In addition to the festival’s significance and nationwide acceptance via the Juneteenth National Independence Day Act, festivalgoers can look forward to the annual Juneteenth Career and Health Fair Expo, the Memphis Juneteenth Lifetime Achievement Awards, the Juneteenth Ultimate Dance Showdown, Food Truck Sunday, and Praise Fest at Juneteenth.

The Memphis Juneteenth Festival draws anywhere from 30,000 to 40,000 celebrants each year, including tourists that leisurely stroll the park grounds to partake of African American culture, food, entertainment, and the overall significance of Juneteenth. Some of them learn for the first time why it is important for African Americans to commemorate the end of slavery in the United States.

Freeing the last African-American slaves in Galveston, Texas, on June 19, 1865, was the beginning of an annual celebration across the country. One hundred and fifty-six years later, June 19 is now a federal holiday in the United States. The Memphis Juneteenth Festival had been out-front since its founding and continues to be a staple in the Memphis community.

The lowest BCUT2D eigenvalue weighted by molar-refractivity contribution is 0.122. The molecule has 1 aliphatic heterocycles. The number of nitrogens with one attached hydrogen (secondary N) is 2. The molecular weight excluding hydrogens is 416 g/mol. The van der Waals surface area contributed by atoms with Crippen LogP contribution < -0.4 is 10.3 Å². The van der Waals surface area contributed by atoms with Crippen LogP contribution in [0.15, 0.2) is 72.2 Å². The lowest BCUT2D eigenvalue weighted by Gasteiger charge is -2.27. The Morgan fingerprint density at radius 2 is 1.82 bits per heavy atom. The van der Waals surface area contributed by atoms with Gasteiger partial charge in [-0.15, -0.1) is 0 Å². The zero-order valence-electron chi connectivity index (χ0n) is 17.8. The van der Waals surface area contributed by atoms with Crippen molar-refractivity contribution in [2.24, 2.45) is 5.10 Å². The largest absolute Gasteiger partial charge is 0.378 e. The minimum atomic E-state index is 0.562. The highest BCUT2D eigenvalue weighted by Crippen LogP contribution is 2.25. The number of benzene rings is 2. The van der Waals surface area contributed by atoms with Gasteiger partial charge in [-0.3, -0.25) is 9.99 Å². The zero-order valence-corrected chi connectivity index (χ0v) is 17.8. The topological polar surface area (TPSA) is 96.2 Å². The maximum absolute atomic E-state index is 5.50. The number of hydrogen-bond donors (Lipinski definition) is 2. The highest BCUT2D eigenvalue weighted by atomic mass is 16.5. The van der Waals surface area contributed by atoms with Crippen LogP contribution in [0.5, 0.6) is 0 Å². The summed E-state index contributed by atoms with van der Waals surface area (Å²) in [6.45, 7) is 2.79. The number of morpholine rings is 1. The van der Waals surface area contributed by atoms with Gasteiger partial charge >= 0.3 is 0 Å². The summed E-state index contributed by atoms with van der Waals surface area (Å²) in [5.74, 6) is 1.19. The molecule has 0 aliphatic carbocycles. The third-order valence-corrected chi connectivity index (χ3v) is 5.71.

City of Memphis Mayor Jim Strickland and Juneteenth President Dr. Telisa Franklin

                      Juneteenth's History                      

Juneteenth is the oldest nationally celebrated commemoration of the ending of slavery in the United States.  Dating back to 1865, it was on June 19th that the Union soldiers, led by Major General Gordon Granger, landed at Galveston, Texas with news that the war had ended and that the enslaved were now free. Note that this was two and a half years after President Lincoln’s Emancipation Proclamation - which had become official January 1, 1863. The Emancipation Proclamation had little impact on the Texans due to the minimal number of Union troops to enforce the new Executive Order. However, with the surrender of General Lee in April of 1865, and the arrival of General Granger’s regiment, the forces were finally strong enough to influence and overcome the resistance.